CHARLOTTE — Bryce Young played the worst game of his young career.
He knew it. They knew it. And to a man, everyone who talked about him talked in terms of unwavering support, primarily because it's what he's offered the rest of them through a difficult start of the season.
Young threw three interceptions, two of which were returned for touchdowns, and the Panthers dropped a 27-13 decision to the Colts to fall to 1-7 Sunday.
There were plenty of problems beyond Young's turnovers, but they were obviously the killers on a day when the Panthers made enough plays on defense and special teams to have a chance.
"Obviously, we're family, we talk about that a lot," left tackle Ikem Ekwonu said. "After the game, we all just show love for each other, just support each other. And Bryce is honestly one of the best guys to do that.
"He's one of the biggest guys that supports other people, shares the love, and that's something that we appreciate, I appreciate him for."
Ekwnou knows because Young has been there for him through some recent struggles. When he had a rough stretch recently, he said Young was in his ear, telling him he believed in him.
"Bryce did a great job of motivating me, and I think I took some little mistakes off the tape," Ekwonu said. "Basically, he said, be that dog. And, you know, he believed in me. That's something that goes a long way."
Ekwonu has needed it this season. Young definitely needed it Sunday night.
He's made mistakes previously. This was his third multi-pick game, but the first time it hemorrhaged into something like this.
They keep telling him they believe in him. Panthers head coach Frank Reich made it clear in the aftermath. He was asked at one point if he had considered or would consider playing backup Andy Dalton.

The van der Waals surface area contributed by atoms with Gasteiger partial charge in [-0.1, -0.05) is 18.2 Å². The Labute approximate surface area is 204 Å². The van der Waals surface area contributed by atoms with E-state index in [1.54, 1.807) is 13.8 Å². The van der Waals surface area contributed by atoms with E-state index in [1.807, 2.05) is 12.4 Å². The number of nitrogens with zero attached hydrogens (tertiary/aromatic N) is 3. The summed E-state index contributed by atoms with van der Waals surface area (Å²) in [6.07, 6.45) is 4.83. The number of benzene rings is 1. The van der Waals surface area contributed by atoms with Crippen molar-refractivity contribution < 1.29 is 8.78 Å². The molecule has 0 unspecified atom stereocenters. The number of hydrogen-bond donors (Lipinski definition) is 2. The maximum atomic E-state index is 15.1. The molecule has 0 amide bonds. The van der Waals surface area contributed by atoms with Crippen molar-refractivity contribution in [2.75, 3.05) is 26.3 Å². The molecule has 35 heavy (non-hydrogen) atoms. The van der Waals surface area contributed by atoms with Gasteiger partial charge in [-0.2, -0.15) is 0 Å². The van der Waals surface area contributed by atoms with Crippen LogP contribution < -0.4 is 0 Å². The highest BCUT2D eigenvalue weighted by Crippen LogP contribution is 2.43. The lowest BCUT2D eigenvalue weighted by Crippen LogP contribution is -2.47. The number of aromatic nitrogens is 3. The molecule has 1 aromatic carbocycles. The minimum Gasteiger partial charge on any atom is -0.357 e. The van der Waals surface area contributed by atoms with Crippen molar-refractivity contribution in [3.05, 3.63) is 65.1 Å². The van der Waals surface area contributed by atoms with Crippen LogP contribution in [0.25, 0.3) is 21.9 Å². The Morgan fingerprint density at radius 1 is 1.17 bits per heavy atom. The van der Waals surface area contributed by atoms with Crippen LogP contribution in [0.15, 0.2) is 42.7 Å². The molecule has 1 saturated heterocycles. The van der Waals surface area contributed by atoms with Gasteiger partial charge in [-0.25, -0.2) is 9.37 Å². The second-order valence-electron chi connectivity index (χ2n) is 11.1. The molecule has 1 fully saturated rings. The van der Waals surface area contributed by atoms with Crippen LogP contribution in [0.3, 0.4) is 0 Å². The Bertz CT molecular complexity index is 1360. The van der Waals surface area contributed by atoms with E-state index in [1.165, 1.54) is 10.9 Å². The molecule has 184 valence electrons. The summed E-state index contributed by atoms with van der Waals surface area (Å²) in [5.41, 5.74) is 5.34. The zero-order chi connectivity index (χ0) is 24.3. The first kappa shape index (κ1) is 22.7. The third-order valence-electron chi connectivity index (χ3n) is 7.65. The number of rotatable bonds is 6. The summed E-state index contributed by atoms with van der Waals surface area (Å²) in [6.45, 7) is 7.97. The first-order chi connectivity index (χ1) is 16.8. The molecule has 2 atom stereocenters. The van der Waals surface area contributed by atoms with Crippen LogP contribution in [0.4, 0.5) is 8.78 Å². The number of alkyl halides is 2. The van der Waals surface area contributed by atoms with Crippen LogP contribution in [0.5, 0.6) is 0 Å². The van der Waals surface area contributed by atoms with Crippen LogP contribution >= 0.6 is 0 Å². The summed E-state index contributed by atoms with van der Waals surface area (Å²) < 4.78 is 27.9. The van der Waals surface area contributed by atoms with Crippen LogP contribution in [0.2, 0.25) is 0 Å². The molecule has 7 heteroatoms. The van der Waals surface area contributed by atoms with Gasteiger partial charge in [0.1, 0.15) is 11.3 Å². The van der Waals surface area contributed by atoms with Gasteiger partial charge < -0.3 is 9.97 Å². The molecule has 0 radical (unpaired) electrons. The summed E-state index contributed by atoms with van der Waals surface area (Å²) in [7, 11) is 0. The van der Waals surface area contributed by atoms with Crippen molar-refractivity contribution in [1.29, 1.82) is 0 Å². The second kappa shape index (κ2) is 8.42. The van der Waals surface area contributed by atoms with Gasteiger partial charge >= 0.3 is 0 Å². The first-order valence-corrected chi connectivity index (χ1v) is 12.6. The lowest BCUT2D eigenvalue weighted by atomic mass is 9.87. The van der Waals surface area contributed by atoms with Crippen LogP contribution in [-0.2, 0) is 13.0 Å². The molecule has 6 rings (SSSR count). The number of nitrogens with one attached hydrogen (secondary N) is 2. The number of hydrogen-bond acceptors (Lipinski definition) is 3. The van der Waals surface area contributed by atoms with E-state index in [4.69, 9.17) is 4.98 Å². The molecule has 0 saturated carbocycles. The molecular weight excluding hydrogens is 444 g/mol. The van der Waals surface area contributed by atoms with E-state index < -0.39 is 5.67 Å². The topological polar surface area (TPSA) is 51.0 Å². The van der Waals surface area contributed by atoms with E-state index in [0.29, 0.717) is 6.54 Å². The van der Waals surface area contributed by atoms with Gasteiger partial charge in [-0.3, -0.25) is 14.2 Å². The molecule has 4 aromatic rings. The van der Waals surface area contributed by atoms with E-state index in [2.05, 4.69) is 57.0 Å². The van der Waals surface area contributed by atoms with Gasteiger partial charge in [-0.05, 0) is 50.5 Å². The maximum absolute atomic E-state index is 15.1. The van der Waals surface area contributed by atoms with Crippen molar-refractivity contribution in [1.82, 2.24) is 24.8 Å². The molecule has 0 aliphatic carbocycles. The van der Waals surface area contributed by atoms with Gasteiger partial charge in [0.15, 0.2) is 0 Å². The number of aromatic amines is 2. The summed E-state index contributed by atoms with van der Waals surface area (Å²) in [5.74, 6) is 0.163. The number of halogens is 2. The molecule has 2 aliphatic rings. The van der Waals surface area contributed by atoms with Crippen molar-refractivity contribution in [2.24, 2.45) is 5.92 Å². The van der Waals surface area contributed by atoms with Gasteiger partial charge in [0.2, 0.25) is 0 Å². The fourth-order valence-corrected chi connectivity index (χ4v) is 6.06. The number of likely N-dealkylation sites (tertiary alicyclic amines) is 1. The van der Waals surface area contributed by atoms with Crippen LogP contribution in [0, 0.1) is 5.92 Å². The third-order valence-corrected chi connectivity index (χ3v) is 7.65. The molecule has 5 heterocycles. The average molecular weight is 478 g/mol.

"I suppose that's a fair question," Reich began. "But I can honestly tell you that thought's never even came close to my mind."
Reich draws back on all his years in the game and knows how hard this is for any rookie. So, for him, these are lessons. Make no mistake, they're painful lessons — he called Sunday "a step backward, offensively" — but he thinks they're going to have an eventual benefit. It's just really hard waiting for the payoff when it goes this poorly.
"It happens. You know what I mean? And I'm just not going to panic," Reich said. "Listen, I hate that it happened because, like we said, the defense played well. This is a game we should have, . . . hey, I give them credit, they beat us. But, you know, I thought we had a great week of practice, and I expected us to win this game.
"Offensively, it happens. And as a quarterback, it happens. I told Bryce in there that I've seen the best quarterbacks in the game have way worse games than this. Way worse. So you don't flinch. In some ways, it's good for him to go through this. In some ways, it's good to have to bounce back after something like this.
"So that's what we do. We learn. You don't like to fail. But when you do fail, it's not if we really learn from it, and if we get better from it, it's ultimately put in the category of just another step to getting us where we want to be. And we take some lumps in the meantime, and it sets us back, but we believe in who we're doing it with and the way we're doing it. And so we're accountable for the results. It's a long season. There's a lot of football left, starting Thursday night."